Crime Free Multi-Housing


The Crime Free Multi-Housing Program (CFMH) is a crime prevention program designed to reduce illegal activity on multi-dwelling properties. The program began in Arizona in 1992, and was brought to Canada in 1994.

CFMH is based on education and community cooperation. The program consists of three phases that are intended to address criminal activity while also enhancing the feeling of safety and sense of community in rental properties. The completion of the phases emphasize how a community of property owners, managers, tenants, law enforcement and support services can work together to dissuade criminal activity on rental properties.

Phase I of the program is a landlord training workshop which focuses intensely on the benefits of being an involved landlord. Property owners and managers learn active management principles and techniques that assist in keeping illegal activity off their property, such as understanding landlord/tenant legal framework; careful tenant selection; treating tenants with respect. Training is offered twice yearly in conjunction with Edmonton Police Service.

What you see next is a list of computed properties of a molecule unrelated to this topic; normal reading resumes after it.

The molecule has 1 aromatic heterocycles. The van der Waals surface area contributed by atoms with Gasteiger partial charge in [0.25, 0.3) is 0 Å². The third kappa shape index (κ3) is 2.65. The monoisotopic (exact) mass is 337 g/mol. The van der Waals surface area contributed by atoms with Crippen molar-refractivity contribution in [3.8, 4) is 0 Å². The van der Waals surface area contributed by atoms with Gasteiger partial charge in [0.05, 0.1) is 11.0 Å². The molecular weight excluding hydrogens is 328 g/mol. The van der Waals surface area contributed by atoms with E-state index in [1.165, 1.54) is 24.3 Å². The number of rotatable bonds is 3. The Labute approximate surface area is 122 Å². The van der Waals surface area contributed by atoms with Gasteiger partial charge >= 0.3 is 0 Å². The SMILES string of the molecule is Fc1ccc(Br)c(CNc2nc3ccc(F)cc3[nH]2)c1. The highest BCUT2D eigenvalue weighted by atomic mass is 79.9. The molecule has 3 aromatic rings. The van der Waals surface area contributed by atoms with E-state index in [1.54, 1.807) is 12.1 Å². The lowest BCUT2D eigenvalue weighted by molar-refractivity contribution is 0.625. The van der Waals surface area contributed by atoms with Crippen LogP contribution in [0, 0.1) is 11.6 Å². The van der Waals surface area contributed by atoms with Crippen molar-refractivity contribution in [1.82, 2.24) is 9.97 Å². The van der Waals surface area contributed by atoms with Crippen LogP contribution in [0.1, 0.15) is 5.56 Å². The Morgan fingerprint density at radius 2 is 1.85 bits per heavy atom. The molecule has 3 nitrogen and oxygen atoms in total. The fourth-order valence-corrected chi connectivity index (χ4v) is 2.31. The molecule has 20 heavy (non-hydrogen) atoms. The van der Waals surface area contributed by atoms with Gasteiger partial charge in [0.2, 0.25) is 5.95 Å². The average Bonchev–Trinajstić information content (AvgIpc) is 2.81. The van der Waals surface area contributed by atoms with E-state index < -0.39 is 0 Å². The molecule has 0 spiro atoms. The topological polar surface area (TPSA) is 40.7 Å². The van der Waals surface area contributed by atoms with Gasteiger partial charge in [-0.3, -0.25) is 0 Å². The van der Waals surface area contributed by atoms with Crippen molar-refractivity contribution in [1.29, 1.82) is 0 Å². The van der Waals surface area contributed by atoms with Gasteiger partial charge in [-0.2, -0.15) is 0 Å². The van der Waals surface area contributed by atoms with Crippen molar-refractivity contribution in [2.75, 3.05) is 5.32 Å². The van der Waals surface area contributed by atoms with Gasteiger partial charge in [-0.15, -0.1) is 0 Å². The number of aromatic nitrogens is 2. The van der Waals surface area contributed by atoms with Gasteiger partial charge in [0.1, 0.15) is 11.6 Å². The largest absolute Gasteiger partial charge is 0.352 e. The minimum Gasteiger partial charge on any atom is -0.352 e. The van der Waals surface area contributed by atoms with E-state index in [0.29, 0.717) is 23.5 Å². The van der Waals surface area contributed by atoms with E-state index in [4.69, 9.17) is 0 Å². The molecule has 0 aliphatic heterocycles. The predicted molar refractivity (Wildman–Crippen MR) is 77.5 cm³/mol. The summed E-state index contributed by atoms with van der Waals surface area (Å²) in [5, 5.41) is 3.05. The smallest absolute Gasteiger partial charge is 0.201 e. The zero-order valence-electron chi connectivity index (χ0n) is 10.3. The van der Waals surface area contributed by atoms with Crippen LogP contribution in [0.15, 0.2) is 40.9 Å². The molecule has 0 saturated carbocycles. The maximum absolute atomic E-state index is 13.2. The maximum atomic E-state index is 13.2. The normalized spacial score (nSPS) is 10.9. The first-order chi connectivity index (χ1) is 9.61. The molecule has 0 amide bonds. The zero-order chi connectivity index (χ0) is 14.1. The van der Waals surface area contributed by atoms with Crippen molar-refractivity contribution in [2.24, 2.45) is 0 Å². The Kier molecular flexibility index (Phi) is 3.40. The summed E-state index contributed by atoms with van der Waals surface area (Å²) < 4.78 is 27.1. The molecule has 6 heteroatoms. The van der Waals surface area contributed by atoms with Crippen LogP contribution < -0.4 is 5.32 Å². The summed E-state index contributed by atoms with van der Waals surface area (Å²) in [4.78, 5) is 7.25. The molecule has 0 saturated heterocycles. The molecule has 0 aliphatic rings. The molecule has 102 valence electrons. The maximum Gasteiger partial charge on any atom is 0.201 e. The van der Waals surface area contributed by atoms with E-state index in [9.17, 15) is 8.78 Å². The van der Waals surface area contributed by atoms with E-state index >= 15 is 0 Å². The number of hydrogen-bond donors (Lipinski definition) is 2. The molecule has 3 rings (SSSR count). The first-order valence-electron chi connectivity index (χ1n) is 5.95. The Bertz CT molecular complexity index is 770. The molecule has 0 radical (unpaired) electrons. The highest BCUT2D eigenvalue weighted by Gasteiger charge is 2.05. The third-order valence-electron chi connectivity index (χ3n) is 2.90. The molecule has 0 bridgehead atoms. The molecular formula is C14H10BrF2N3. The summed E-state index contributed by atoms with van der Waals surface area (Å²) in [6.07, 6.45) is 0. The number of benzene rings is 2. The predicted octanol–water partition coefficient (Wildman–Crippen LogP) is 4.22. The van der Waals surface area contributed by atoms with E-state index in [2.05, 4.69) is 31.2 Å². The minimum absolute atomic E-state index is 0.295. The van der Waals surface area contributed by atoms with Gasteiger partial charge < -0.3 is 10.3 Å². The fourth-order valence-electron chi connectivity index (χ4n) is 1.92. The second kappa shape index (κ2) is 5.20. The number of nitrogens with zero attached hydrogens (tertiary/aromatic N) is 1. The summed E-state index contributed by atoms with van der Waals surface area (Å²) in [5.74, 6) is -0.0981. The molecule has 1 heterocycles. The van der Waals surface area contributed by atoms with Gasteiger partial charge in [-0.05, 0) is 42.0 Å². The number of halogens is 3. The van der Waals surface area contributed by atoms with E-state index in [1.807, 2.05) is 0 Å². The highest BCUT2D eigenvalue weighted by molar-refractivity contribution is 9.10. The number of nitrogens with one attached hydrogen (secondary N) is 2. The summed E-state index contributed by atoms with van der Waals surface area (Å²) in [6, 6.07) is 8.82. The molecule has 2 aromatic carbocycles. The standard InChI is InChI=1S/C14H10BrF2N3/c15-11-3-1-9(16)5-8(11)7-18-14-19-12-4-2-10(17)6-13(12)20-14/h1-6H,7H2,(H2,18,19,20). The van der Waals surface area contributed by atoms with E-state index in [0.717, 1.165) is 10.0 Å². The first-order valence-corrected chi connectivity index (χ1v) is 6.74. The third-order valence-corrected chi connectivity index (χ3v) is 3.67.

Phase II is a property safety assessment using principles of "Crime Prevention Through Environmental Design" (CPTED) – for example: good lighting, proper locks, well-maintained property. This will be completed by the Crime Free Multi-Housing Coordinator at Spruce Grove/Stony Plain RCMP, Cpl. Colette Zazulak.

Phase III involves a Safety Social gathering for the tenants. The aim of the social is to increase crime prevention awareness, promote general safety principles, build a sense of community and ensure tenant buy in. Residents gather for a meal, and police provide crime prevention information and suggestions.

Once a property has completed all three phases, a CFMH metal sign is attached to the building on the property. Each property must be certified annually.

Currently in Spruce Grove, there are two properties certified:

More information on Crime-Free Multi Housing is available on the International Crime-Free Association’s website External